NanoBio: Protein Gels

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Protein Gels


  • Protein loading dye (we have 4X)
  • Beta mercaptoethanol (BME, a reducing agent)
  • Protein ladder
  • Samples
  • Protein gel

Selecting the right gel

  • There is a chart in the room with the gel running boxes that shows the different gel types and the resolution provided by each. Choose an appropriate gel so you can see the proteins you want.

Preparing your samples

  1. Normalize the protein concentrations. So if you know Sample A is a more dilute than Sample B, you can mix some B with water to normalize it to the lower concentration sample.
    • Each well holds ~60uL MAX. You should aim for 40uL load.
  2. Mix up enough dye with 1/10 BME for all of your samples.
    • Example: Your dye is 4X. You'll need 40/4 = 10uL for each sample. So mix up 9uL dye + 1uL BME.
  3. Add Dye+BME mix to your samples.
  4. Heat samples to 95 C for 5 minutes.
    • Note: Tube clamps are suggested since the air might expand. Don't be alarmed if they pop on you!
    • This process breaks disulfide bonds and more or less linearizes the proteins so shape doesn't affect running.
  5. Pulse centrifuge to collect condensation.

Load and run

  1. Open up the gel box and stick your gel in. It holds up to two gels.
  2. Add running buffer to the 2 cavities at the ends.
  3. Load samples. If you are not using all the wells, you may want to add loading buffer and water (~30uL total volume) to bordering lanes. This will reduce gel "smiling".
    • Ensure that you load ladder and samples in a fashion so you can track top/bottom and left/right!
  4. Run at 200V for 1hr.

Staining (using Imperial stain)

  1. Add water to cover the gel and shake on an orbital shaker for 5 minutes.
  2. Shake the stain bottle
  3. Cover the gel with stain.
  • Option 1: Microwave (quick but not as dark) 6-12ng sensitivity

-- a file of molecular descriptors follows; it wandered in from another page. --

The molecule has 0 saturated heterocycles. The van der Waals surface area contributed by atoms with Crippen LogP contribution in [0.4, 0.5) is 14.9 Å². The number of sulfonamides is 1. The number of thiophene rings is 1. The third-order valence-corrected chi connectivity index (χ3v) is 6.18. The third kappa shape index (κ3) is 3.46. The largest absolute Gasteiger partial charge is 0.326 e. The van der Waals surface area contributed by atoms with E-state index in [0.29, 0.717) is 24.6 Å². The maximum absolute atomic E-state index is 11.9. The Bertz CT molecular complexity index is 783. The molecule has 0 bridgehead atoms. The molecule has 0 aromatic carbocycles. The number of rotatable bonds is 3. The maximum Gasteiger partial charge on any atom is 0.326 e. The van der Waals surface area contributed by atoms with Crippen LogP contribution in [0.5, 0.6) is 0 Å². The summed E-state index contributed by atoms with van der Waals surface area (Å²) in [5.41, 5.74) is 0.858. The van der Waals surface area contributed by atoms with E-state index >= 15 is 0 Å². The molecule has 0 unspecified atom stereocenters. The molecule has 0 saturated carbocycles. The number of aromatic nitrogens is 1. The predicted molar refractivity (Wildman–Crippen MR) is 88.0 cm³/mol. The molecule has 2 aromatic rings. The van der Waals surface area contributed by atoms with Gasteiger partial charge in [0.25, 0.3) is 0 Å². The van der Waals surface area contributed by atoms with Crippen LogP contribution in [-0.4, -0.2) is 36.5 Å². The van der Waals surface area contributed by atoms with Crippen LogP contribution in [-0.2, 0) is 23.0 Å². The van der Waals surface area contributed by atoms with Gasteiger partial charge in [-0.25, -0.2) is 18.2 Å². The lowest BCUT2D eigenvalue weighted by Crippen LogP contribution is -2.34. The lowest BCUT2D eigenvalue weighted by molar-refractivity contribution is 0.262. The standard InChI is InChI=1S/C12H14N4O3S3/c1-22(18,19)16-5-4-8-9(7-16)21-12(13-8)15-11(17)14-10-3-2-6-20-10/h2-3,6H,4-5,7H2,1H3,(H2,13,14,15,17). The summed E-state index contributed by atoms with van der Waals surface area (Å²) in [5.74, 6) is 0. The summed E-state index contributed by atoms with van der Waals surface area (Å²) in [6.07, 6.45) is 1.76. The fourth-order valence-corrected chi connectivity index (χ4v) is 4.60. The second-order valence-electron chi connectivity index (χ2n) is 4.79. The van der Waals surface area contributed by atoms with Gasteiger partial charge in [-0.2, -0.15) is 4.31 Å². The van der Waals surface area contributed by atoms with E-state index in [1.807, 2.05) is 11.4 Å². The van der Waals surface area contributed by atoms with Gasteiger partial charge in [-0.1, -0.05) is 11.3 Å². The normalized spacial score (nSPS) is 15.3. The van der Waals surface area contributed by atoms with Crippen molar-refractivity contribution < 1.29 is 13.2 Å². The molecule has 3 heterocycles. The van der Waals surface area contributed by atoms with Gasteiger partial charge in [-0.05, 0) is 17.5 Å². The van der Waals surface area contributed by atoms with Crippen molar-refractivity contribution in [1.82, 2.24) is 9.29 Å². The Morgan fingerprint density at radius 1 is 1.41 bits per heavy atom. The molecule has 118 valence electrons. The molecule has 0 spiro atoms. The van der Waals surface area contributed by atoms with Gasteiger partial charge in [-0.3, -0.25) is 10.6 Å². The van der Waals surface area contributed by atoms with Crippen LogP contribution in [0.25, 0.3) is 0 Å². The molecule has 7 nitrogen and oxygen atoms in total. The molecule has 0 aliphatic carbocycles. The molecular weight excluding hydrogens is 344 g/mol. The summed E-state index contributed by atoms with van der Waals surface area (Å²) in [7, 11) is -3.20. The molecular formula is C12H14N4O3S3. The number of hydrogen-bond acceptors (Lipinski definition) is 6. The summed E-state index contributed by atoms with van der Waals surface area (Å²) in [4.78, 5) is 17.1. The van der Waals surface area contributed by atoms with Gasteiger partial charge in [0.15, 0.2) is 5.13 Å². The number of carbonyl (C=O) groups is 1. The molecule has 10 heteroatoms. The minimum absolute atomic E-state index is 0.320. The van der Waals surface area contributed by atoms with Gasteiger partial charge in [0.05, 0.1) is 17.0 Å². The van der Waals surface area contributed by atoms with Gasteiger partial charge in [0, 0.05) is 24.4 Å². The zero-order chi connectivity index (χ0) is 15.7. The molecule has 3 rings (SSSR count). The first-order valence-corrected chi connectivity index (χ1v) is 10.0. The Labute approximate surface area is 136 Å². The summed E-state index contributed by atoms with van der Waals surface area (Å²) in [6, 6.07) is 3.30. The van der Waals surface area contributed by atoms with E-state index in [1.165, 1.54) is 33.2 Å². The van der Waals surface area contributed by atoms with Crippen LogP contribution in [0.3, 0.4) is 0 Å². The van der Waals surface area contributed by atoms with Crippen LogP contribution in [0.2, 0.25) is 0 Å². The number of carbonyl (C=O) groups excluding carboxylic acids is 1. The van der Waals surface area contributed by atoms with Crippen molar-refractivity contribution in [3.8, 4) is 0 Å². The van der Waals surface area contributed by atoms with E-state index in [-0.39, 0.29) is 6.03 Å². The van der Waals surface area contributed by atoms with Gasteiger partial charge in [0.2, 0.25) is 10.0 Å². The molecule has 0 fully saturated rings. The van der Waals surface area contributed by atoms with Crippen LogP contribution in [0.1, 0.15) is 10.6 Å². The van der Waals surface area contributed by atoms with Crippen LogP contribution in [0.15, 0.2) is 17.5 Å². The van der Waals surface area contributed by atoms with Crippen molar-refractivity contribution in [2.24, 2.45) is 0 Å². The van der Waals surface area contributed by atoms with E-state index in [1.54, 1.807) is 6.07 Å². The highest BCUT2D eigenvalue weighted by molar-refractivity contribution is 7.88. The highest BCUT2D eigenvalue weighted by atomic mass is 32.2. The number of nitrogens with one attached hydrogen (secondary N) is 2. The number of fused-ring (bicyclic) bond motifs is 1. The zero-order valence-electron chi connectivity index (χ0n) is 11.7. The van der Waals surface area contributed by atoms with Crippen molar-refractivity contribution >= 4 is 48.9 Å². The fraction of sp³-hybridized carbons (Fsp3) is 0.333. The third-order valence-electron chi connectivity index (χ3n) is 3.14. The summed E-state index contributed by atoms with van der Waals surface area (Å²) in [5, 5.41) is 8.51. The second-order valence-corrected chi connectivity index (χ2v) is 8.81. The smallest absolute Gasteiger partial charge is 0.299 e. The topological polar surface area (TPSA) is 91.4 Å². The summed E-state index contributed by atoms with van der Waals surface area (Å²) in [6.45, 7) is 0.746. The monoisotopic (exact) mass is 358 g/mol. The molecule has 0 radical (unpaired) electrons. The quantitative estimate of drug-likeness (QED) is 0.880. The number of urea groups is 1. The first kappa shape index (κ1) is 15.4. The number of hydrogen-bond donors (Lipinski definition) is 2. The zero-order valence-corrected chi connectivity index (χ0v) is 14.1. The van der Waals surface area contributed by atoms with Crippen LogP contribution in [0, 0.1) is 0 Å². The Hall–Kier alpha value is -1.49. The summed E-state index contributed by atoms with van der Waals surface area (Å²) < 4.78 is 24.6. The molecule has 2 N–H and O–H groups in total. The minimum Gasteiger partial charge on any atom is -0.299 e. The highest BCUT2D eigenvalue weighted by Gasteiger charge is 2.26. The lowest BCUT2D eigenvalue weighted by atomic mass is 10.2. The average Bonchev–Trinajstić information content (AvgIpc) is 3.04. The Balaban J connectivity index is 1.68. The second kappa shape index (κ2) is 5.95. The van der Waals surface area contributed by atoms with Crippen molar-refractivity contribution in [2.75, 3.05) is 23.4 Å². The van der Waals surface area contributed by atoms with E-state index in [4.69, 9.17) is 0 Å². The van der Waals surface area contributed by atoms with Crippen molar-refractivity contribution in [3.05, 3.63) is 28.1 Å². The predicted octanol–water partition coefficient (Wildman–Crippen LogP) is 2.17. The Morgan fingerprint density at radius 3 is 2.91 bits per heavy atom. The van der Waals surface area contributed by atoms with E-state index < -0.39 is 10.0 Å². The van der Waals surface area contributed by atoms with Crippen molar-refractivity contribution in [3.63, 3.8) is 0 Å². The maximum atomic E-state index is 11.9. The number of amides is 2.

1. Place gel into a microwave-safe container and microwave for up to a minute.
      • Don't boil it. If it boils, just let it sit at just preboil temperature for the remainder of the time.
    2. Pour out dye (you can save it and reuse it if you store it in a dark/Al-foil'd container)
    3. Add water and microwave for a minute.
  • Option 2: Overnight (tried and true) up to 3ng sensitivity
    1. Staining and washing are done with the orbital shaker. Use diH2O for washing.
Resolution Stain Wash
<3ng 2 hours overnight
3-6ng 1 hour 1-2 hours
6-12ng 5-10 min 15 minutes

Source: PSR Protein Gels

Arthur K Yu 20:44, 8 July 2008 (UTC)

Heme Stain

Quick points for heme staining of gels

  • Use LDS over SDS
  • Run gel at a colder temperature
  • DO NOT use reducing agents

Sample Prep

  1. Do protein expression/extraction (either by B-PER or periplasmic isolation)
  2. DO NOT
    • Add BME -- this will reduce the heme, removing the peroxidase activity
    • Heat samples (?)
  3. Add 4x LDS dye when gel is ready to load. Should stand no longer than 15 minutes.
    • 10uL dye per 30uL sample

TMBZ (peroxidase) Stain directly of a PAGE gel

  1. Run the PAGE
    • in the incubator at 16°C
    • ________% PAGE
    • 200V for 60-70 minutes
  2. Solutions you need for the stain:
    • 6.3mM TMBZ (----) in methanol: ______g TMBZ in 30mL methanol
    • 0.25M sodium acetate, pH 5.0
    • 30% hydrogen peroxide (9.79M, in the fridge)
    • Isopropanol
  3. Rinse the gel with water for 5 minutes
  4. Immediately before use, mix 30mL TMBZ solution with 70mL sodium acetate solution (per gel)
  5. Immerse the gel in the solution above. put gel in the dark. (ie a drawer)
  6. Mix occasionally (every 15 minutes) for 1-2 hours
  7. Add 495uL 30% hydrogen peroxide (final concentration 30mM in 100mL). Mix well.
  8. Staining should be visible within 3 minutes and increases in intensity over the next 30 minutes.
  9. Background of the gel may be removed by destaining with 3:7 isopropanol:0.25M sodium acetate. This mixture can be replaced once or twice with fresh solution. Gels may also be stored in this solution.

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